Yesterday, after a weekend of global shock and grief and feverish discussion over the Paris attacks, a Toronto woman was attacked from behind by two men while on her way to pick up her children at school. They pulled violently on her head scarf, took her down and beat her up. They accused her of being a terrorist and told her to go back to her country.
The woman is Muslim. THIS IS HER COUNTRY. She was born here, attended the same school her kids now go to.
The men are white. They’re also doing a great job of appearing cowardly, bitter, ignorant, immature, and bigoted – not to mention violent. They obviously think this is “their” country. What they’ve done, quite neatly, is aligned themselves with the terrorists. I’m not sure they will have picked up on the irony, though.
What I’m grateful for today is love. This woman and her family are surrounded by a community that has come together in support and caring, because that’s what they’re about. They understand a few key things:
- Muslims do not equal terrorists.
- Acts of hatred do not benefit anyone, including the perpetrators.
- You can’t fight hate with more hate.
Once upon a time, I lived in France. I loved it there. I love French history and culture and language, I love sharing things I have learned with my students, and I miss so many wonderful people that I met while I was in France.
I was distraught, to say the least, to hear about the attacks.
But on one level… I wasn’t completely surprised. In 2001, segregation and disparity between white native Français and non-white immigrants (mostly from north Africa) was quite hostile in some areas, and it was unexpected and upsetting to me; from what I’ve heard, relations have only gotten worse since then. When I found a video of the La Marseillaise to show to my students last year, I cringed at the recent YouTube comments from French people who champion the lyrics about watering their furrows with the impure blood of the enemy, in connection to Muslim immigrants. I thought, It’s 2015. What’s wrong with you? So I have been uncomfortable about the “I Stand With France” thing.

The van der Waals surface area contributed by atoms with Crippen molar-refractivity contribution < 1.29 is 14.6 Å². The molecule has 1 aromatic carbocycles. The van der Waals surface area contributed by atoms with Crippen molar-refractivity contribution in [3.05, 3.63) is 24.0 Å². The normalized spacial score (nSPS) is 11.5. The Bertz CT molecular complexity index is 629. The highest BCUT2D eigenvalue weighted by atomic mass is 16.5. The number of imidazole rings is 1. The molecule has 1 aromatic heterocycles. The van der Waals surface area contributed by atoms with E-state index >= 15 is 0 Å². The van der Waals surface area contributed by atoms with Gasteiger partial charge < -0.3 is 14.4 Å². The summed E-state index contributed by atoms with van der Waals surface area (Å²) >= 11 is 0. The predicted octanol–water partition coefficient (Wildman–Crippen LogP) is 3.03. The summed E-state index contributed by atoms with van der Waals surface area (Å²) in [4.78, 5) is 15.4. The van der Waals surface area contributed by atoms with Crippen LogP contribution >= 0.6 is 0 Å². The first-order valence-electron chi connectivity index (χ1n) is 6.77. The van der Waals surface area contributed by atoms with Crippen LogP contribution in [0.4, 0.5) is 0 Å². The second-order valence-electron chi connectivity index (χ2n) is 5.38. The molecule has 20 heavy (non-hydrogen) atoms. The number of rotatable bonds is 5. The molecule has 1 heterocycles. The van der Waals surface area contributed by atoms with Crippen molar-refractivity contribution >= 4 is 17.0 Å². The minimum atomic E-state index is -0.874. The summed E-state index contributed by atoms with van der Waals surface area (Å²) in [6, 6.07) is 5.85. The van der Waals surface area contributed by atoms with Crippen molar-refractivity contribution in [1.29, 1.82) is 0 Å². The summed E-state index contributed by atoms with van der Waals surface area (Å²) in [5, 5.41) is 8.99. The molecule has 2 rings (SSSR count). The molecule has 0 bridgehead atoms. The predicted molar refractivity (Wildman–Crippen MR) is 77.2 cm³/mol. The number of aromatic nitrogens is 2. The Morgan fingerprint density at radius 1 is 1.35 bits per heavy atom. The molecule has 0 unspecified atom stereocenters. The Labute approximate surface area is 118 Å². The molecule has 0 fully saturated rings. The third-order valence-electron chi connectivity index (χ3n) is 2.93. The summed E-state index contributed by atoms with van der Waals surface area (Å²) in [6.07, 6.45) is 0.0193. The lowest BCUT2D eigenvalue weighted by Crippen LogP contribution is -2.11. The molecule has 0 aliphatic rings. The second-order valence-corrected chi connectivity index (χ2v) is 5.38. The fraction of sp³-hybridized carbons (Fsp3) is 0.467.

Let me be clear: I absolutely stand with those French citizens who actually believe in Liberté, Egalité, Fraternité, and live accordingly, peacefully, with all those who call France home. Many, many of them do. I also stand with all of those people who lost a loved one, and those who experienced the physical and emotional trauma of those senseless, monstrous acts of violence committed in Paris. This should never have happened. My heart is with these victims.
But my heart is also with countless victims of terrorism from Syria, Iraq, Lebanon, Nigeria, Ukraine, Pakistan, Afghanistan… and on and on. It breaks my heart that there are still so many humans on this planet who believe that blowing apart other humans is an acceptable way to convey a message.
I know the world’s military forces are in high gear. I know people are more full of anger than ever. I know the Islamic State fundamentalists are committing evil and must be stopped. But I can’t help thinking that every time we react with more slaughter, we’re cutting off the head of that jihadist hydra, helping radicalize more people, doing exactly what terrorists are hoping and expecting we’ll do.
I always feel like I sound naïve, even foolish, when I talk about love that includes not bombing the hell out of irrational terrorists whose goal is propagating fear and mayhem.
That’s why this video filled me with gratitude today. This is what we need to see in 2015. In this climate, it’s rational and revolutionary.
3 thoughts on “#NaBloPoMo, Day 17: Grateful for #LoveOverFear”
Thank you for posting this! I heard about it last night and was going to find it today, and here it is on my favourite blog. It’s wonderful. There was some serous scurrying to get such a well-conceived and well-made video up on the ‘net so quickly. Bless them and their friends on the other side of the camera.
I’ve had many tears this week of sadness and sorrow…thanks for the tears of hope, DI. xo